The subtitle of Mark Jones’ latest book, Living for God, calls it “A Short Introduction to the Christian Faith.” I believe that there is a great need for a book such as this. There is no shortage of lengthy systematic theology volumes available, but finding one that is both concise and substantial is not so easy.
As a pastor, I am occasionally asked which books I would recommend to someone who is either new to the Christian faith or who is just beginning to read and study theology for the first time. I usually end up recommending a number of different books, such as Basic Christianity, by John Stott, Knowing God, by J.I. Packer, the Westminster Standards, among others. Frankly, I have not found a lot of books that cover all of the basics without either being far too simplistic on the one hand, or way too long and academic on the other. Not everyone is ready to sit down with a 500-or-so-page systematic theology text.
Let me just say that this little book (only 227 pages in length) just vaulted to the top of my list. It covers the essential truths of the Christian faith in a way that is both thorough and accessible.
It is divided up into 5 parts, which focus on what he calls the “five foundational pillars” of basic Christianity (p.16). They are the doctrine of the Trinity (part 1), the doctrine of Christ (part 2), the doctrine of the Holy Spirit (part 3), the doctrine of the church (part 4), and the doctrine of the last things (part 5). In this way the book simply follows the outline or flow of thought of the Apostles’ Creed.
That being said, Jones thoughtfully demonstrates how each of these foundational Christian doctrines is to be applied to the Christian life. This is not just doctrine left in the abstract, but doctrine which is both well-explained and well-applied. In the Introduction, Jones explains:
“Our approach to the Christian life must be grounded in the conviction that sound doctrine and godly living go hand in hand, with the former providing the foundation for the latter.” (p.11-12)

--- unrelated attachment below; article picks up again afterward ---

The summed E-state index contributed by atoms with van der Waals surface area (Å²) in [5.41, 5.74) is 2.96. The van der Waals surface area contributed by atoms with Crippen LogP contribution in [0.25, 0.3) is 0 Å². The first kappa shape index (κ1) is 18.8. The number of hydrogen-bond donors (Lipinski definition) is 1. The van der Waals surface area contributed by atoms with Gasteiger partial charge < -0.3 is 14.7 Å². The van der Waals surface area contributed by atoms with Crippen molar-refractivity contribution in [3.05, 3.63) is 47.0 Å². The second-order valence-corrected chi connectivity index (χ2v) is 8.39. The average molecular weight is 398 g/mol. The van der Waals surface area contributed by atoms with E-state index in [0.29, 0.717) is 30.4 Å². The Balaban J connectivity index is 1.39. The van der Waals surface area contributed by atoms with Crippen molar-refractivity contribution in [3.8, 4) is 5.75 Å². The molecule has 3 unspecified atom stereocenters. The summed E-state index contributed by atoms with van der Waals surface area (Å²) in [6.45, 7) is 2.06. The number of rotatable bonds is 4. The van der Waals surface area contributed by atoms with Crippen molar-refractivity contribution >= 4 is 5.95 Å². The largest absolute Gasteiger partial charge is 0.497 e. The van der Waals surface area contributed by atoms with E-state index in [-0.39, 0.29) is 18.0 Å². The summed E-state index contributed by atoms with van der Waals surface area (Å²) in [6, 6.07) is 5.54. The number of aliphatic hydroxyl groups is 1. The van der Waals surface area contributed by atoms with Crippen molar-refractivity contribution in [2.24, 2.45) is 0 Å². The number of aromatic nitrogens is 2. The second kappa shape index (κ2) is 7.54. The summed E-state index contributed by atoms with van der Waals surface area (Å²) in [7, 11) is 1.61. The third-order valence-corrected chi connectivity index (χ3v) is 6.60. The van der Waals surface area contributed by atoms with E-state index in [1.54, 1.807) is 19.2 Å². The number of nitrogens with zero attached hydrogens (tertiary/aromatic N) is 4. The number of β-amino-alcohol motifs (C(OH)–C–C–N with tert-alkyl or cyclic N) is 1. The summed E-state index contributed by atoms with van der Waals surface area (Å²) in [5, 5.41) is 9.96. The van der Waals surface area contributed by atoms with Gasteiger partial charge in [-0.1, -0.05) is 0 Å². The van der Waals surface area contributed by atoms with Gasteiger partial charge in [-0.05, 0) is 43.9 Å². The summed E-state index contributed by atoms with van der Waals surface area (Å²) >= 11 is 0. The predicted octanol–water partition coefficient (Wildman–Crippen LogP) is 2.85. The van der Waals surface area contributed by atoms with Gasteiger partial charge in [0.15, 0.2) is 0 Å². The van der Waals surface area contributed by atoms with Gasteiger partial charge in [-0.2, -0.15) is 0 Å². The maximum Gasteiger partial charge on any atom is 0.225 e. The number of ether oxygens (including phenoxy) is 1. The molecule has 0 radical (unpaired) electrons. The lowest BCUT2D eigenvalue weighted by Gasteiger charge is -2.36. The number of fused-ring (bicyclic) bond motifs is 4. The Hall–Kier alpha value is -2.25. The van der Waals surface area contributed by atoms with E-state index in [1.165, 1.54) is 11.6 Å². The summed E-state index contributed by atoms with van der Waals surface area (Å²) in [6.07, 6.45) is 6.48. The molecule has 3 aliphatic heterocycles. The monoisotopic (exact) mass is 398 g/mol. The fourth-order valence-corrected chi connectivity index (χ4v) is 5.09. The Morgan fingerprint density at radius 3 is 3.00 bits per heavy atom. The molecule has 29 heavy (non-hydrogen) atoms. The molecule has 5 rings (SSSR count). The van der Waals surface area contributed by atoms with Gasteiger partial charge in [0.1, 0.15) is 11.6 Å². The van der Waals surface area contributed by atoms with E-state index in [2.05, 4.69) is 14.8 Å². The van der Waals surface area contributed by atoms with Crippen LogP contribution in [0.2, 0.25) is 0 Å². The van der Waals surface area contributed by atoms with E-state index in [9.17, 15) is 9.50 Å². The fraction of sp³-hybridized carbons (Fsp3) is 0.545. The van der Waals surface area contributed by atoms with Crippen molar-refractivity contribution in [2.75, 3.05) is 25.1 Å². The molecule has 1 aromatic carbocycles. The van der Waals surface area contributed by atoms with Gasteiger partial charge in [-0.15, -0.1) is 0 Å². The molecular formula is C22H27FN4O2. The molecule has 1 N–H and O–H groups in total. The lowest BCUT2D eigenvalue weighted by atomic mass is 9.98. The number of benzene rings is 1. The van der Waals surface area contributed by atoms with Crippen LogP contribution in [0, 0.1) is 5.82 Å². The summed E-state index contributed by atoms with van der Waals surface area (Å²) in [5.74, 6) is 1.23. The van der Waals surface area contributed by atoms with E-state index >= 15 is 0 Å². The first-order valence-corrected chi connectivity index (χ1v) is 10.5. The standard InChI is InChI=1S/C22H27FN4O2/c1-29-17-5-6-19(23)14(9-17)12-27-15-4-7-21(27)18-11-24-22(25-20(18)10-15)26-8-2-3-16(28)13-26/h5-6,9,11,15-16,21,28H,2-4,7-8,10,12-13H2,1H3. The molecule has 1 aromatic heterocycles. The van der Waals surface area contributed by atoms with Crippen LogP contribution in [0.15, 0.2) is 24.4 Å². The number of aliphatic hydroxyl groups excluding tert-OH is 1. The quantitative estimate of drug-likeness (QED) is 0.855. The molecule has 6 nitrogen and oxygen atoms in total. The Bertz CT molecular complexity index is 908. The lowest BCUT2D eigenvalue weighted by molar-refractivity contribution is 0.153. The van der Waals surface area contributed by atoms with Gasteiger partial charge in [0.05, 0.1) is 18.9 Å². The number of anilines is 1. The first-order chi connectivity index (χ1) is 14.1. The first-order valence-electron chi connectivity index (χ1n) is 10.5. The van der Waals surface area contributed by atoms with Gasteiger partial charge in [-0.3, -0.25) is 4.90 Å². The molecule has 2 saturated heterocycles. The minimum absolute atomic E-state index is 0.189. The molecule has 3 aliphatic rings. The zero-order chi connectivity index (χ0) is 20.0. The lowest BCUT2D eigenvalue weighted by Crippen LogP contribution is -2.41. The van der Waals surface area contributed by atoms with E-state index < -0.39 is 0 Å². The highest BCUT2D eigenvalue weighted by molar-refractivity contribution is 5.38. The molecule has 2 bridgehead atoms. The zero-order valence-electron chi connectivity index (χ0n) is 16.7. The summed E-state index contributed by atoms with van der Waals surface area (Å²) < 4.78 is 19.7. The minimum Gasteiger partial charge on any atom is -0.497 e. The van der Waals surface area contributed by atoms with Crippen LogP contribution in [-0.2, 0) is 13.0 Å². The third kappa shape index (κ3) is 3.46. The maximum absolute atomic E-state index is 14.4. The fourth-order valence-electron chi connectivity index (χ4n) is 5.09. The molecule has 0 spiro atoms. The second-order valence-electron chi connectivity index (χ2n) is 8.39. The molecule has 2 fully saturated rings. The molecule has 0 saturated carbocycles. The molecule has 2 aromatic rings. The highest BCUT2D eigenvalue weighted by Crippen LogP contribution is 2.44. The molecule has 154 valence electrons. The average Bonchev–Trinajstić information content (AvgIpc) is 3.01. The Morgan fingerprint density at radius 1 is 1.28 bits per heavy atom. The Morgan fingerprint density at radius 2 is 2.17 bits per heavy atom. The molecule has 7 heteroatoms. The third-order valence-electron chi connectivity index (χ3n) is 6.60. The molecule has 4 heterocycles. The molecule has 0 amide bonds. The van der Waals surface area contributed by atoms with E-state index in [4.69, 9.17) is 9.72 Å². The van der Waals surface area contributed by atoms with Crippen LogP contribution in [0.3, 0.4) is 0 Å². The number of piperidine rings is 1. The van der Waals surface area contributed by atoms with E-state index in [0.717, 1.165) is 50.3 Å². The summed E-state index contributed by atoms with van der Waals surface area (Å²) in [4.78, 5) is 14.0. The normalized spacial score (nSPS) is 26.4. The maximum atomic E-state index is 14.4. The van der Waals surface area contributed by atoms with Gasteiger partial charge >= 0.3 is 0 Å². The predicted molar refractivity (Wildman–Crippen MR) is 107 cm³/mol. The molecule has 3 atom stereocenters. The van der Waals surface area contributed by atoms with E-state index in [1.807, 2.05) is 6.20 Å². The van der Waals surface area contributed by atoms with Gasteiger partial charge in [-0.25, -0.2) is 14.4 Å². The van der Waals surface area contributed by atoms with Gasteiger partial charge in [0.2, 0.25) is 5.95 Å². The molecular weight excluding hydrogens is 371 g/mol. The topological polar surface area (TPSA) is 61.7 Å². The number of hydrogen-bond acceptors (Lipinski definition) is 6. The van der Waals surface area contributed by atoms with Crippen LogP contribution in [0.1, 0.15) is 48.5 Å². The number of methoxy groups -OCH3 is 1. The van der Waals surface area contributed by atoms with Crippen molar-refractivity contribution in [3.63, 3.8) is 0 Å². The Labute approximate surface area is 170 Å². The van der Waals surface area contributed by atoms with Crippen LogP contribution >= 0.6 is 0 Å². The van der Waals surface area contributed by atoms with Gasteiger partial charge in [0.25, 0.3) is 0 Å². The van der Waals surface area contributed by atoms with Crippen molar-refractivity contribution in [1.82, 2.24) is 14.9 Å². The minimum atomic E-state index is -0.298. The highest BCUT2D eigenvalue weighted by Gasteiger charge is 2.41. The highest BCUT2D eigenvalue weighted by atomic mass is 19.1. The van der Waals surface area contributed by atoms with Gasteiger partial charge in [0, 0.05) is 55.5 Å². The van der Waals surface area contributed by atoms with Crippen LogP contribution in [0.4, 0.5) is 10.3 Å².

He then goes on to cite the Puritan writer William Ames, who wrote, “Theology is the doctrine or teaching of living to God.” This sets the stage for everything that follows in the rest of the book. The Christian faith (what we believe) and the Christian life (how we are to live in light of what we believe) must always go together. They can be distinguished, but never separated.
And so, for example, the section of the book dealing with the doctrine of the Trinity is entitled, “The Trinity-Oriented Life,” and includes not only a chapter which briefly explains the Trinity, but also a chapter on “Communion with the Triune God.” Likewise the section on the person & work of Christ is entitled, “The Christ-Focused Life.” The other three sections of the book are similarly titled and outlined. This is doctrine for life.
One of my favorite things about Jones’ books (not just this one) is that he has a knack for presenting complex theological doctrines in a simple (not simplistic) and accessible way. Not only that, but he consistently draws from theological sources that span nearly all of church history, including everything from the Apostles’ Creed to the Westminster Standards; from Cyprian and Augustine to John Calvin; numerous Puritan writers, Charles Hodge, Herman Bavinck, and many others. And yet the book remains both accessible and readable.
This is easily my new favorite concise & readable theology text. The next time someone asks me which book I would recommend to someone who is either new to the Christian faith or who is beginning to read and study theology for the first time, this is the book that I will point them to – Living for God.
Whether you are relatively new to the Christian faith, or if you just want to grow in your understanding of the Christian faith and life, I would enthusiastically commend this book to you. I sincerely hope it enjoys a wide and enduring readership for decades to come.
You can order a copy for yourself here: Living for God